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A Woman I Admire Writing Competition Spring 2018

Senator Tammy Duckworth
Clare Marsh

Tammy Duckworth is used to making history. She is an extraordinary woman, not to say, super-woman. In April 2018 she will turn fifty and is due to have a baby, her second daughter; the first Senator to give birth while serving in office. The Democrat Senator for Illinois will add another achievement to a remarkable life.

Tammy was born in Bangkok, Thailand. Her mother was Thai of Chinese heritage and her father American. Racially abused for her ethnic origins by political rivals, she is the second Asian American woman, and first disabled woman, to become a Senator.

Highly intelligent, articulate, passionate about the causes she believes in, she is fearlessly outspoken. And she has Donald Trump in her sights. Literally. During the brief January 2018 US government shutdown, she said, ‘I will not be lectured about what our military needs by a five-deferment draft dodger’. She berated him for baiting North Korea into what would be a catastrophic war for service personnel and millions of civilians.

This is not mere bandying of political insults; Tammy knows better than anyone what it means to serve in the military and the huge personal toll. Tammy has another first to her credits — one which no-one would envy her for. She is the first female double-amputee from the Iraq War. Tammy joined the army in 1992 and was in the reserve forces for 23 years. By retirement she had risen to the rank of Lieutenant Colonel and was among the first army women to fly combat missions. She did not agree with the Iraq War, but served because she thought it her duty.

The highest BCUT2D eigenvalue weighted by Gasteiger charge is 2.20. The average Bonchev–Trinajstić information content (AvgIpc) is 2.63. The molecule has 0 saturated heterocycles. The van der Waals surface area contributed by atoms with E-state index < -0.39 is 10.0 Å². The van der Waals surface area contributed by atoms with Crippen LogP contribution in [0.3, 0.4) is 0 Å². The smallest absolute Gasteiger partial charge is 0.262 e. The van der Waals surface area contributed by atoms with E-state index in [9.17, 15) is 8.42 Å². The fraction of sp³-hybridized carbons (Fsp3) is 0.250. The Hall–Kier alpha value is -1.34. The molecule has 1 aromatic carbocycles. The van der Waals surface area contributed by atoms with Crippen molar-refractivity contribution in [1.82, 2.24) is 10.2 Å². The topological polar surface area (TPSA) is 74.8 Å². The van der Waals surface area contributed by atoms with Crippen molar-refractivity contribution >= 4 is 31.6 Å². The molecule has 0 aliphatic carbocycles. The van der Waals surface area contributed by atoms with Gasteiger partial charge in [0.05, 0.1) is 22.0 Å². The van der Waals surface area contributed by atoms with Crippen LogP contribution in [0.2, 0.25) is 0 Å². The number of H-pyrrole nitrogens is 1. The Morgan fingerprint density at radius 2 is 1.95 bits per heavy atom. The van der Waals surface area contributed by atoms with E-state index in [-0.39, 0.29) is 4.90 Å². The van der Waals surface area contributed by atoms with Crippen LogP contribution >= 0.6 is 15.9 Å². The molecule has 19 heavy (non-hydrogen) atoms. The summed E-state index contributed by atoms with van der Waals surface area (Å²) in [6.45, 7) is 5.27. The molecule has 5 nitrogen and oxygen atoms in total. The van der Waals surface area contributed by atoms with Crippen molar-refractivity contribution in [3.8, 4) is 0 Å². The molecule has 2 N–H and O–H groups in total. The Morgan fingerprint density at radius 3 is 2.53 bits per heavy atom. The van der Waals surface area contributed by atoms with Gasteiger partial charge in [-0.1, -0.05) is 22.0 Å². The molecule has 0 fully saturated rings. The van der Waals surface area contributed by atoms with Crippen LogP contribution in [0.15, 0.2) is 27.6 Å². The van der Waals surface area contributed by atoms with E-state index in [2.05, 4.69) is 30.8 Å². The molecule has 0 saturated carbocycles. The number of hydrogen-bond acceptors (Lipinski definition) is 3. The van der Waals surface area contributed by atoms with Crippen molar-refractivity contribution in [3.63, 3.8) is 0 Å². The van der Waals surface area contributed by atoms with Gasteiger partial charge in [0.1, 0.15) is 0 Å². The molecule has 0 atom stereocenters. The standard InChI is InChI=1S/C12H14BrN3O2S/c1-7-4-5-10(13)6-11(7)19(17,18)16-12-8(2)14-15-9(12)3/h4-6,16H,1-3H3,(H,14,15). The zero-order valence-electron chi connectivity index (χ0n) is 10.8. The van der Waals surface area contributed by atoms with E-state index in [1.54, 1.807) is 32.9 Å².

Her life changed forever on 12 November 2004. She was co-piloting a Black Hawk helicopter near Taji, north of Baghdad, when it took a direct hit from an insurgent's rocket-propelled grenade. Tammy was in the direct line of fire. In an instant she lost her right leg from the hip down, her left below the knee and the partial use of her right arm. Remarkably, she attempted to control the helicopter, thinking she had feeling in her legs. She lost half her blood. Although it was badly damaged, Tammy's co-pilot landed the helicopter in a field and a second Black Hawk landed to offer support.

Tammy was evacuated first to Germany, then to the Walter Reed Army Medical Centre, Washington D.C. where she was reunited with her husband Major Bryan Bowlsbey. She stayed there over a year in rehabilitation. Her army career was over and she was awarded the Purple Heart. She had her first child and completed her Ph.D. She became a passionate advocate for veterans and her political career began.

Barack Obama appointed Tammy as assistant secretary in the US Department of Veterans Affairs. She was elected to Congress in 2012 and the Senate in 2016. In a recent speech, Tammy referred to the ‘current occupant of the Oval Office’. Her sights are set.

Ladies and Gentlemen, I give you the next President of the United States.

Clare Marsh © 2018